It seems the French really know how to talk about romantic love in an honest and endearing way, or so it seems in Lucas Belvaux‘s newest film, Not My Type, which premieres at the Bloor Hot Docs Cinema on Saturday April 18 at 5 p.m.
Loïc Corbery stars as Clement, a philosophy professor with a too-logical take on love which, when applied to his actual love life, always results in the broken hearts of the women who fall in love with him. When he’s forced to move to the small French town of Arras, this Parisian is distraught, until the move results in his meeting Jennifer (Émilie Dequenne), a spunky hairdresser and single mother who takes all the emotional risks she can even if it ends in heartache.
This mismatched couple end up making a surprisingly well-suited pair, with Jennifer surprising Clement with her Kantian way of thinking, and Clement learning to let loose and just enjoy the moment whether it’s singing karaoke, reading aloud or just sitting at the beach and watching the water. But as is the case with any romantic dramedy, a secret breaks the couple up and though they eventually reunite, it may not be the happily ever after we expect it to be.
Jennifer is such a memorable character, not only for her quirk and spark but also for her impressive confidence and sense of self-worth. In one scene, Clement tells her she is beautiful and instead of accepting an empty compliment, she enlightens him to her views on beauty: some people could be considered universally beautiful, but she herself is nothing more than attractive. She delivers this soliloquy without an ounce of self-pity. She’s not upset, nor does she resent the fact that she doesn’t see herself as beautiful. She happily recognizes her positive traits, but refuses to pretend to be something she is not.
Being a single, working mother and yearning for the schoolgirlish true love that all rom-com heroines seem to crave still doesn’t make her like any of the other women who are the protagonists of such films. Jennifer’s life does not revolve around her son, though she loves him unconditionally, and she is especially not willing to just settle for someone who will not match her passion and dedication to the relationship.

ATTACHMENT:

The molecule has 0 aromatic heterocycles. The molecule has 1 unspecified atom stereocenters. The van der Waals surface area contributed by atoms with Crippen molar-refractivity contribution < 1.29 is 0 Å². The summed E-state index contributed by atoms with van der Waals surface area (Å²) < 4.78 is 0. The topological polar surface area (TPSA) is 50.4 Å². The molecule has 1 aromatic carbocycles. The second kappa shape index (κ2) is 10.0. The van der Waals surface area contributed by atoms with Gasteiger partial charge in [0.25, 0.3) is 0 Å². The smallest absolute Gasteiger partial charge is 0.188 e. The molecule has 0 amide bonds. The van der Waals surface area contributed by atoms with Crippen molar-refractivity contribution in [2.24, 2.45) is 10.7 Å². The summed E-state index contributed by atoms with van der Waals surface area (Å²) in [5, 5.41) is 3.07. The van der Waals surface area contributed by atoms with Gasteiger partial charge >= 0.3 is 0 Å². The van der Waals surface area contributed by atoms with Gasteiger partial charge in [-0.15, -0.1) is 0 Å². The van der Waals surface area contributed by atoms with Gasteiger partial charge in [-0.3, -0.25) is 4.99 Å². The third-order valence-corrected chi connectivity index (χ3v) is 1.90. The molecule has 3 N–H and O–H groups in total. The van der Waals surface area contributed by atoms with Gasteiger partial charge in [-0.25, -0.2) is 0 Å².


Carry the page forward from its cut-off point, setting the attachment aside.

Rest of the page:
I was rooting was Jennifer and applauded every decision she made throughout this film from refusing to kiss Clement until she was ready to accepting the advanced literature he gifted her with open arms rather than insecurity and right up until she takes the high road when Clement reveals that he is embarrassed by her lack of intellect. (She deals with this heartbreak with a heartfelt, tear-stained rendition of “I Will Survive” that had me chair dancing and singing along.) But her final decision in dealing with her relationship with Clement comes out of left field and seems highly out of character for her. I can’t say more without giving away the whole ending, but trust me when I say that it feels like everything we have known Jennifer to be has been a lie and that she is, after all, just another sad rom-com heroine who lets a silly, unworthy man influence her life a bit too much.
Overall, though, this is a lovely film to watch. Jennifer and Clement’s romance is too adorable for words and I dare you to watch it without a goofy grin on your face. It’ll make you delighted that there can be such a thing as that perfect, moviedom romance, and that, even if it doesn’t work out the way you would like it to, the experience was more than worth it.
Sarah is covering the Cinéfranco International Film Festival, which runs from April 10 to 19 at the Bloor Hot Docs Cinema in Toronto. See more coverage here.